The library does a great job for each of us, individual students. We can come in with our myriad of research topics, and all leave, books and information in hand and head. But what I’d like to see, and what I think is crucial to the library’s evolution as a digital resource, is the partnership not just of student/information, but of student/student. What if the library helped us not just to find books, but to find each other? What would this look like? Maybe a depository of finished student work–viewing the fruits of hours of labor. Maybe that’s more established peer-studying groups, which meet every wednesday at 2 (for example)? Maybe more classes holding sessions in the library? Maybe a library sponsored snack time? At first glance, these suggestions might seem antithetical to the peace and quiet most seek in the hallowed halls. But bringing people together, creating meaningful community, is a principle tenet of web 2.0 (I think), and if the library wants to get on board, we may need to rethink what it is a library does in the first place.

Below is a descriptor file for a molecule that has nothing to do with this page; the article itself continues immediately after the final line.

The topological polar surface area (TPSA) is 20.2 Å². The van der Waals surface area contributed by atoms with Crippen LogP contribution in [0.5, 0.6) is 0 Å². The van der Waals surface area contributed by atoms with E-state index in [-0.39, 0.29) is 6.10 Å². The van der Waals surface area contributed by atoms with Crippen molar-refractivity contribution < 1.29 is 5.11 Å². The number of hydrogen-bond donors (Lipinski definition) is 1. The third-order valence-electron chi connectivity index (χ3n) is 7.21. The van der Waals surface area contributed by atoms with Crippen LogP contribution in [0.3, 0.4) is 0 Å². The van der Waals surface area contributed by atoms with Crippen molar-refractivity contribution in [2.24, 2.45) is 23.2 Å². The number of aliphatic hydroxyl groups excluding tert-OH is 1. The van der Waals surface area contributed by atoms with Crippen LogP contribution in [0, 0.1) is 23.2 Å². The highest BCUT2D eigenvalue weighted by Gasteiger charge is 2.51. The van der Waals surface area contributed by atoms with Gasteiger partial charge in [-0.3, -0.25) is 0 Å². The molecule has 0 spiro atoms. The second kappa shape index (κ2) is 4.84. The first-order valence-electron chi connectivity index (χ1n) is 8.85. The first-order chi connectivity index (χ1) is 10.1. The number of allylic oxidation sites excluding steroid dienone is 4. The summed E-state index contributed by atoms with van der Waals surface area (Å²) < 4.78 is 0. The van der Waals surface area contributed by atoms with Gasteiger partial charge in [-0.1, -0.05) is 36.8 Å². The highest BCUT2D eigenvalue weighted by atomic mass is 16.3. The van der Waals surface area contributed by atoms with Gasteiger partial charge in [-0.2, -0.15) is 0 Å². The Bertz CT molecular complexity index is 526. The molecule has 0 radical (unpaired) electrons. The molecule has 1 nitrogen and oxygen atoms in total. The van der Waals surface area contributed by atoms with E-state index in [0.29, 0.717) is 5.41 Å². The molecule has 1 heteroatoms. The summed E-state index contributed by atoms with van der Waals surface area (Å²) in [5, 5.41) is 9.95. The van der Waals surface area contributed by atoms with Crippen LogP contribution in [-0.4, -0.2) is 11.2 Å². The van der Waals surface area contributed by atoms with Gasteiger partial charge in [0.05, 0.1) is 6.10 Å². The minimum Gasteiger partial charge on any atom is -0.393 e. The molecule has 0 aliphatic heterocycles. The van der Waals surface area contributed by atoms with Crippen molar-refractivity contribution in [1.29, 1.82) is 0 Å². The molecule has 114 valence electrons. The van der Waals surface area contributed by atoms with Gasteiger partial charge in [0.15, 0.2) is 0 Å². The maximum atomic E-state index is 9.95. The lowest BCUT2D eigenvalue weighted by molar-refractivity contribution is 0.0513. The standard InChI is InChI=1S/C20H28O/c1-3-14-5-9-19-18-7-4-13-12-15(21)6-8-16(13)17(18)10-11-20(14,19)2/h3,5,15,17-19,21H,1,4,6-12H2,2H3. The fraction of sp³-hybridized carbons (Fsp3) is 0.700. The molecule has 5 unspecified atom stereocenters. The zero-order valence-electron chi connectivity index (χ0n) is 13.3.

8. Thank you Amber, Kelly & Lis for your extremely thoughtful responses to my request to “dig a little deeper” and tell us what the library means to students, beyond the favourite books and the quiet corner on the 3rd floor. Thinking about what a library does and how the library does it are subjects of ongoing discussions, both within the profession and at the individual institutional level. How do we innovate, how can we transform the delivery of services or collaborate to create learning spaces that are relevant to today’s generation of students (which, BTW, range in age from 18 years old to 80+) are questions we are all asking ourselves. Comments from students such as yourselves are very helpful and welcome feedback.

    And yes, as an alumnus you DO have access to to Gleeson Library | Geschke Center after graduation!